He authored many other works, close to forty different books, some of which are still available today, including:

  • Maʿāni al-Āthār (معاني الآثار)
  • al-ʿAqīdah aṭ-Ṭaḥāwīyyah (العقيدة الطحاوية)
  • Aḥkām al-Qur’ān al-Karīm (أحكام القرآن الكريم)
  • Al-Mukhtaṣar fil-Furūʿ (المختصر في الفروع)
  • Sharḥ Mushkil al-Āthār (شرح مشكل الآثار)
  • Sharḥ Maʿāni al-Āthār (شرح معاني الآثار)
  • Sharḥ al-Jāmiʿ al-Kabīr (شرح الجامع الكبير)
  • Sharḥ al-Jāmiʿ aṣ-Ṣaghīr (شرح الجامع الصغير)
  • Ash-Shurūṭ aṣ-Ṣaghīr (الشروط الصغير)
  • Ash-Shurūṭ al-Kabīr (الشروط الكبير)
  • Ikhtilāf al-ʿUlamā’ (إختلاف العلماء)
  • ʿUqūd al-Marjān fī Manāqib Abī Ḥanīfa an-Nuʿmān (عقود المرجان قي مناقب أبي حنيفة النعمان)
  • Tārīkh al‑Kabīr (تاريخ الكبير)
  • Ḥukm Arāḍi Makkah al-Mukarramah (حكم أراضي مكة المكرمة)

See also


  1. ^ a b c d e f Sharif, M. M. A History of Muslim Philosophy. 1. pp. 244–245. ISBN 9694073405.
  2. ^ A.C. Brown, Jonathan (2009). Hadith: Muhammad's Legacy in the Medieval and Modern World (Foundations of Islam). Oneworld Publications. p. 166. ISBN 978-1851686636.
  3. ^ Hiroyuki, Concept Of Territory In Islamic Thought, p 56. ISBN 1136184538
  4. ^ Josef W. Meri, Jere L. Bacharach, Medieval Islamic Civilization: A-K, index, p 6. ISBN 0415966914
  5. ^ Aqida al-Tahaweyah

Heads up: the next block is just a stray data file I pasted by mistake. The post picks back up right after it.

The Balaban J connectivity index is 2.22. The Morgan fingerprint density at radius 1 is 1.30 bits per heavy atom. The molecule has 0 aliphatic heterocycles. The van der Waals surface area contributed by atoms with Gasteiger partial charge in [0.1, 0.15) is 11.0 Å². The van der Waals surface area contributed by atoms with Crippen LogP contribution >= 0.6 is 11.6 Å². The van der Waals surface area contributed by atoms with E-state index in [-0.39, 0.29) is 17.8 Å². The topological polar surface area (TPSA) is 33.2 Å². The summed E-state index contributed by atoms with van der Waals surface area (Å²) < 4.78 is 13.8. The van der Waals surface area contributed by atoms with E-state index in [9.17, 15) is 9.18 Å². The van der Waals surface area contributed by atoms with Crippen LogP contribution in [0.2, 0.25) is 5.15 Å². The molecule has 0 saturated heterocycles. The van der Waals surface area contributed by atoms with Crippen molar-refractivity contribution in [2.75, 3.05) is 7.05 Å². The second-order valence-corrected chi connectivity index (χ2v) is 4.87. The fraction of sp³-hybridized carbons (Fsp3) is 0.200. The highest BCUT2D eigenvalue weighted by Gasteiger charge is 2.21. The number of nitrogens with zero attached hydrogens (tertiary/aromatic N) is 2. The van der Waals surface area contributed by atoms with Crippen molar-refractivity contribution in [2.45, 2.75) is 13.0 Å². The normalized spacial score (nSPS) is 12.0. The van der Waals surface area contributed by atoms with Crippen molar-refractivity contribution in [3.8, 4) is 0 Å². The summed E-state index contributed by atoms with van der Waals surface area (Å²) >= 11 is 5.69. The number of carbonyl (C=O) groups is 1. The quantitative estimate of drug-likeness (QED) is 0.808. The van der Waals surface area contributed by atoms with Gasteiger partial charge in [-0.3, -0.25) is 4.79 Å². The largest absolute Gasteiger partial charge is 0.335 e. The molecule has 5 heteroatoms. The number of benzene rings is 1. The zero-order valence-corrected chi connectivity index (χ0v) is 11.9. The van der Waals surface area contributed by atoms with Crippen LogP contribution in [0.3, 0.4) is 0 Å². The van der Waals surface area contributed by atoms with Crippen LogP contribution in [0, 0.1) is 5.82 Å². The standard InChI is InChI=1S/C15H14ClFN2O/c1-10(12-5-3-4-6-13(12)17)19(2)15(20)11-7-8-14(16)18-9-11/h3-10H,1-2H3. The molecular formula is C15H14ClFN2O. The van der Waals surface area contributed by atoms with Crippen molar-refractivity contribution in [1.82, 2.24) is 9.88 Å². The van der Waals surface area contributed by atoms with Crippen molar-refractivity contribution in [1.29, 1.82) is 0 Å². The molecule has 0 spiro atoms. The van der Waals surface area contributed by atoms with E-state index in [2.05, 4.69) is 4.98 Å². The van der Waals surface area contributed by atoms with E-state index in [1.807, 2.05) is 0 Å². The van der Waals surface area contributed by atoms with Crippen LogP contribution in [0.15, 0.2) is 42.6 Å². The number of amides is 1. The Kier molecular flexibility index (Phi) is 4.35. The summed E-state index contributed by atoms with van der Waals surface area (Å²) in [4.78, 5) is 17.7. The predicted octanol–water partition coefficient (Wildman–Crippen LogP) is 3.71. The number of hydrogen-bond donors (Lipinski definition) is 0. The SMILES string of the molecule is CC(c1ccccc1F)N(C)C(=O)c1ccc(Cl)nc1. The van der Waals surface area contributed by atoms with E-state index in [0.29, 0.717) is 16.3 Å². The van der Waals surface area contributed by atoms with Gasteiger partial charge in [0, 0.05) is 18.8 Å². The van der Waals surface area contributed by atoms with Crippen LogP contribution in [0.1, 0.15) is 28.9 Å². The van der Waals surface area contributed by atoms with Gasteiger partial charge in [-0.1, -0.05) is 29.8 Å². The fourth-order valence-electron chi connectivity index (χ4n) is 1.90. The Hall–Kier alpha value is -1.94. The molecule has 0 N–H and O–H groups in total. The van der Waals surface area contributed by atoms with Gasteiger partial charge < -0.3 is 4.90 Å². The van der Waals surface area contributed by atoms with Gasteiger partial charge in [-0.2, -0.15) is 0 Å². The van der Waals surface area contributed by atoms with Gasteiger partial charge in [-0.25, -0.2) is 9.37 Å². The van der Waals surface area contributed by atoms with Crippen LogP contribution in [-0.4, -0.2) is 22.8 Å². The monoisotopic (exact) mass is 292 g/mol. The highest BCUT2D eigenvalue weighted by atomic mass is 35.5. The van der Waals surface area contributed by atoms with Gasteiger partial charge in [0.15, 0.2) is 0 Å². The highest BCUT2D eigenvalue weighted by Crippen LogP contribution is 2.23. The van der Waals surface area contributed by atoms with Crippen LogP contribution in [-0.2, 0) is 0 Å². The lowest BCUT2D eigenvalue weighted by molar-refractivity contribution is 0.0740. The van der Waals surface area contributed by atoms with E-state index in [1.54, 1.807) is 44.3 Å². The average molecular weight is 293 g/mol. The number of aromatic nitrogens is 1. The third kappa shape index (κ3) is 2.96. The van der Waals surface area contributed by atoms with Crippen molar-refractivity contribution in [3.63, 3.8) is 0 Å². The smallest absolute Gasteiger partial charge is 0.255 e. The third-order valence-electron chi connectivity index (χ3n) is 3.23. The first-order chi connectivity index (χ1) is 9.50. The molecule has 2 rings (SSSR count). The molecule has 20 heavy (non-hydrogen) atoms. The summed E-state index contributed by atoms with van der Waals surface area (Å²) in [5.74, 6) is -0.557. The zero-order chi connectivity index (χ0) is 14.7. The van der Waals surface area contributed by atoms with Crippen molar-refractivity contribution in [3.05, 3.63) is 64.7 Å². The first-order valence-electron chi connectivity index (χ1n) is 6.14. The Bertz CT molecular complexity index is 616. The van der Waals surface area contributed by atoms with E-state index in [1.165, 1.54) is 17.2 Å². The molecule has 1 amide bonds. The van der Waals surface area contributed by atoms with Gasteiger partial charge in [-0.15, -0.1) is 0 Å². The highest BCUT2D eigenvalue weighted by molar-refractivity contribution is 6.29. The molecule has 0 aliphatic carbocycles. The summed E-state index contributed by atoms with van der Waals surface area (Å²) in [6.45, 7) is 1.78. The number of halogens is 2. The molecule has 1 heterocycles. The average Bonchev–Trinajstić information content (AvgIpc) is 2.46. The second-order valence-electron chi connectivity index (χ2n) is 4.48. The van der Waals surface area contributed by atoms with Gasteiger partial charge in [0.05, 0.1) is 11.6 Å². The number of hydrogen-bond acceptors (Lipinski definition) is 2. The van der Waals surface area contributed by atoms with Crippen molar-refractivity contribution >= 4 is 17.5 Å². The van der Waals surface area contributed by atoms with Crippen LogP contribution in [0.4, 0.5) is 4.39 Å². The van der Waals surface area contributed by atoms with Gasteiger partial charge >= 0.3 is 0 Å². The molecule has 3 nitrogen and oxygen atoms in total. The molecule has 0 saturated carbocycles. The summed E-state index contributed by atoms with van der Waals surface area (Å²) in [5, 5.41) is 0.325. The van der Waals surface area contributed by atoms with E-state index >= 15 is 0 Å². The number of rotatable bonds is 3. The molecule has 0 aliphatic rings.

6. ^ Calder, N. (2012-04-24). "al-Ṭaḥāwī". Encyclopaedia of Islam, Second Edition.
  7. ^ Ibn-Ḫallikān, Aḥmad Ibn-Muḥammad (1843). Ibn Khallikan's Biographical Dictionary, 1. Oriental Translation Fund of Great Britain and Ireland.
  8. ^ Ingrid Mattson (2013). The Story of the Qur'an: Its History and Place in Muslim Life. John Wiley & Sons. p. 146. ISBN 9781118257098.
  9. ^ Shafiq Abouzayd, ed. (2014). ARAM: Zoroastrianism in the Levant and the Amorites. Aram Society for Syro-Mesopotamian Studies. p. 195. ISBN 9781326717438.
  10. ^ Masooda Bano (2020). The Revival of Islamic Rationalism: Logic, Metaphysics and Mysticism in Modern Muslim Societies. Cambridge University Press. p. 82. ISBN 9781108485319.
  11. ^ Scott C. Lucas (2004). Constructive Critics, Hadith Literature, and the Articulation of Sunni Islam: The Legacy of the Generation of Ibn Sa'd, Ibn Ma'in, and Ibn Hanbal. Brill Publishers. p. 93. ISBN 9789004133198.
  12. ^ Oliver Leaman (2015). The Biographical Encyclopedia of Islamic Philosophy. Bloomsbury Publishing. ISBN 9781472569462.
  13. ^ "Siyar A'lam al-Nubala' by Al-Dhahabi". Islam Web.
  14. ^ a b Glassé, Cyril (2003). The New Encyclopedia of Islam. p. 444. ISBN 0759101906.
  15. ^ Martijn Theodoor Houtsma, Sir Thomas Walker Arnold, René Basset, The encyclopaedia of Islām: a dictionary of the geography, ethnography and biography of the Muslim peoples, Volume 4 p 609.
  16. ^ Ibn Abi al-Wafa, Jawahir (Cairo), 1:273
  17. ^ a b c d e f g Powers, David; Spectorsky, Susan; Arabi, Oussama (25 September 2013). Islamic Legal Thought: A Compendium of Muslim Jurists. pp. 123–126. ISBN 978-9004255883.
  18. ^ Ibn Asakir, Tariqh Madinat Dimashq, 5.367
  19. ^ a b Lucas, Scott C., "Constructive Critics, Hadith Literature, and the Articulation of Sunni Islam: the Legacy of the Generation of Ibn Sad, Ibn Maain, and Ibn Hanbal", Islamic History and Civilization, p. 93
  20. ^ Kawthari, al-Hawi, 238
  21. ^ Hoover, Jon (2014-09-01). "Creed". Encyclopaedia of Islam, THREE.